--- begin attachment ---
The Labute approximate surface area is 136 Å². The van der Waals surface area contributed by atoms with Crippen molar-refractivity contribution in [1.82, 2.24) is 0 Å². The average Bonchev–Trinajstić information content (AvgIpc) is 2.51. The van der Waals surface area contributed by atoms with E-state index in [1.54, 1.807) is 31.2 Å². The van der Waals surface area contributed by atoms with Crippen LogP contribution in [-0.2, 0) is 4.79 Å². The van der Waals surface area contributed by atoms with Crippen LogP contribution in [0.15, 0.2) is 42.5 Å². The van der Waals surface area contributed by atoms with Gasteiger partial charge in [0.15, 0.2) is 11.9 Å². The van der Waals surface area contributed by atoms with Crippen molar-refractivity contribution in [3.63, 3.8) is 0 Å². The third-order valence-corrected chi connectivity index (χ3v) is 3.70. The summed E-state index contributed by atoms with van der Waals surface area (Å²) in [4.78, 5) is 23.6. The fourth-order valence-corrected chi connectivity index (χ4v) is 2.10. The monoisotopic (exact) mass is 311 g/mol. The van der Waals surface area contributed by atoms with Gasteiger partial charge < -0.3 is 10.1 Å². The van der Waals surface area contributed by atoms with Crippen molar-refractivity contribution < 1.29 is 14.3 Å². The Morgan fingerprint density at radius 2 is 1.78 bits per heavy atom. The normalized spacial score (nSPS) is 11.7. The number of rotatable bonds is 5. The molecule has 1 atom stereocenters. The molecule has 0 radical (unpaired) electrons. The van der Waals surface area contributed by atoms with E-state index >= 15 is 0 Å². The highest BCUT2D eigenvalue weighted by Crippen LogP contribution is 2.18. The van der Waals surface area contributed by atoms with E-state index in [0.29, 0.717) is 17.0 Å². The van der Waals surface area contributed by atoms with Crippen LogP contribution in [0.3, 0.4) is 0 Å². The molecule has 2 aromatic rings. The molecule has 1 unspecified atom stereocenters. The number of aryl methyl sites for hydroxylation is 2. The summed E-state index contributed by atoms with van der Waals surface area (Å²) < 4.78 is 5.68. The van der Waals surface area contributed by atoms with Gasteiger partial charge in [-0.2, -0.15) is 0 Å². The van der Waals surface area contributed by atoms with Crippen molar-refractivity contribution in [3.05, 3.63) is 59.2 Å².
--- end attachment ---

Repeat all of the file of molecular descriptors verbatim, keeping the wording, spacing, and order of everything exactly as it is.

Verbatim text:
The Labute approximate surface area is 136 Å². The van der Waals surface area contributed by atoms with Crippen molar-refractivity contribution in [1.82, 2.24) is 0 Å². The average Bonchev–Trinajstić information content (AvgIpc) is 2.51. The van der Waals surface area contributed by atoms with E-state index in [1.54, 1.807) is 31.2 Å². The van der Waals surface area contributed by atoms with Crippen LogP contribution in [-0.2, 0) is 4.79 Å². The van der Waals surface area contributed by atoms with Crippen LogP contribution in [0.15, 0.2) is 42.5 Å². The van der Waals surface area contributed by atoms with Gasteiger partial charge in [0.15, 0.2) is 11.9 Å². The van der Waals surface area contributed by atoms with Crippen molar-refractivity contribution in [3.63, 3.8) is 0 Å². The third-order valence-corrected chi connectivity index (χ3v) is 3.70. The summed E-state index contributed by atoms with van der Waals surface area (Å²) in [4.78, 5) is 23.6. The fourth-order valence-corrected chi connectivity index (χ4v) is 2.10. The monoisotopic (exact) mass is 311 g/mol. The van der Waals surface area contributed by atoms with Gasteiger partial charge < -0.3 is 10.1 Å². The van der Waals surface area contributed by atoms with Crippen molar-refractivity contribution < 1.29 is 14.3 Å². The Morgan fingerprint density at radius 2 is 1.78 bits per heavy atom. The normalized spacial score (nSPS) is 11.7. The number of rotatable bonds is 5. The molecule has 1 atom stereocenters. The molecule has 0 radical (unpaired) electrons. The van der Waals surface area contributed by atoms with E-state index >= 15 is 0 Å². The highest BCUT2D eigenvalue weighted by Crippen LogP contribution is 2.18. The van der Waals surface area contributed by atoms with E-state index in [0.29, 0.717) is 17.0 Å². The van der Waals surface area contributed by atoms with Crippen LogP contribution in [0.3, 0.4) is 0 Å². The molecule has 2 aromatic rings. The molecule has 1 unspecified atom stereocenters. The number of aryl methyl sites for hydroxylation is 2. The summed E-state index contributed by atoms with van der Waals surface area (Å²) < 4.78 is 5.68. The van der Waals surface area contributed by atoms with Gasteiger partial charge in [-0.2, -0.15) is 0 Å². The van der Waals surface area contributed by atoms with Crippen molar-refractivity contribution in [3.05, 3.63) is 59.2 Å².